Pro-independence reps brawl in HK legislature
> Fears grow that Beijing may intervene in row
HONG KONG: Two lawmakers who want Hong Kong to split from China wrestled with security in the legislative council yesterday, with one of them dragged from the chamber, as fears grow Beijing will step in over the saga.
In the third consecutive week of chaos in the legislature, Baggio Leung and Yau Wai-ching entered the chamber despite being banned from doing so, pending the result of a judicial review into whether they can take up their seats.
Yau ran up to a table at the front, set up her own microphone and proceeded to read out her oath of office.
She was then surrounded by female members of security and carried from the chamber when she tried to resist.
After also trying to take his oath, Leung was flanked by other pro-democracy lawmakers who pushed and shoved against security officers who surrounded them in a cordon and tried to push them out.
The meeting was adjourned after security failed to eject Leung from the chamber.
Pro-Beijing lawmakers shouted: “They are not qualified to take their oaths!” while the democratic camp chanted for them to be allowed to take their pledges.
“My mission was to complete the oath,” Yau told reporters after she was taken out. “I did complete my oath today.” After lawmakers moved the adjourned meeting to a smaller side-room, security guards were hurt in a scuffle outside as Yau and Leung tried to barge in.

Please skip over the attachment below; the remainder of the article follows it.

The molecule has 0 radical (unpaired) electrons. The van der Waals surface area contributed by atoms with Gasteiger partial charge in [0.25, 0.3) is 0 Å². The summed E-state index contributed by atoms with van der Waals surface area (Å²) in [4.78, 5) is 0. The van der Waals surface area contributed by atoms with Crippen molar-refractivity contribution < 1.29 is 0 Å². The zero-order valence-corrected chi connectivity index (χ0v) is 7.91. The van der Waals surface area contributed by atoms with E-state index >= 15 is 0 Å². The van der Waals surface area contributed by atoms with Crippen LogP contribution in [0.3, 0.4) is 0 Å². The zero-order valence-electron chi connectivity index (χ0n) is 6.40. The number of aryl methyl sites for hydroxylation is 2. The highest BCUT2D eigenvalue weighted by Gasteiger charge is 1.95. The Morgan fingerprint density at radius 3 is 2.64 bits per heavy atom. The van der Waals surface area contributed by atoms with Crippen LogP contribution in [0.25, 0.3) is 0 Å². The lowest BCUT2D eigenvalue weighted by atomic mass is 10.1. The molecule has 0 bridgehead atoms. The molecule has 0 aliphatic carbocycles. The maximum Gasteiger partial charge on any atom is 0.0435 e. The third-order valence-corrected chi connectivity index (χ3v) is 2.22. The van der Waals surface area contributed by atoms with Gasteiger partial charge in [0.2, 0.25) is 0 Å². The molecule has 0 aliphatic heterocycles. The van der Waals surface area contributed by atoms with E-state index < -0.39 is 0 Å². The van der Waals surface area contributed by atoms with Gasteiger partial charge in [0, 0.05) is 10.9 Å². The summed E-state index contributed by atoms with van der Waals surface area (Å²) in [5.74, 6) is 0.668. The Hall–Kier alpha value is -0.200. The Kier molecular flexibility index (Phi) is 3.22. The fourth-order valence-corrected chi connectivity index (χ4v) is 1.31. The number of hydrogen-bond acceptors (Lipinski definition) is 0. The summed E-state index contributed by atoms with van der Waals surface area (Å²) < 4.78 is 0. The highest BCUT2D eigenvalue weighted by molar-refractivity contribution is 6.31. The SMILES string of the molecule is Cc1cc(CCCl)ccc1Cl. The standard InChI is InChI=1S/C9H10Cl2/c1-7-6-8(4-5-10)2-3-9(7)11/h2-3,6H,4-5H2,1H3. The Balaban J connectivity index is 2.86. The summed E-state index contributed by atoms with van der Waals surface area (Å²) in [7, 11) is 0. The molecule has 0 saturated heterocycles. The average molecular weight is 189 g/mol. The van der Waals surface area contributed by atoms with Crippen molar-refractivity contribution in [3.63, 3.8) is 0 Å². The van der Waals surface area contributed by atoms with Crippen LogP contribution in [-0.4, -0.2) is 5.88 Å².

The security staff were treated on stretchers in the meeting room before at least three were taken to hospital.
Yau and Leung won seats in citywide polls last month, in which a number of new lawmakers advocating self-determination or independence swept to victory.
But they are yet to be sworn in.
Their oath-taking was put on hold and they have been barred from meetings, pending a judicial review into their first attempt at taking the pledge three weeks ago.
At that ceremony, they draped themselves in “Hong Kong is not China” flags and altered the wording of their pledges, including derogatory terms.
The judicial review, brought by the city’s leader and the justice secretary, into whether they should be disqualified will take place at the High Court today.
Local media reported yesterday that China’s top legislative body will issue its own interpretation of the city’s constitution in a bid to bar the two lawmakers. – AFP
Security guards block Leung from retaking his oath inside the chamber.
One of the three injured security guards is transported from the legislature.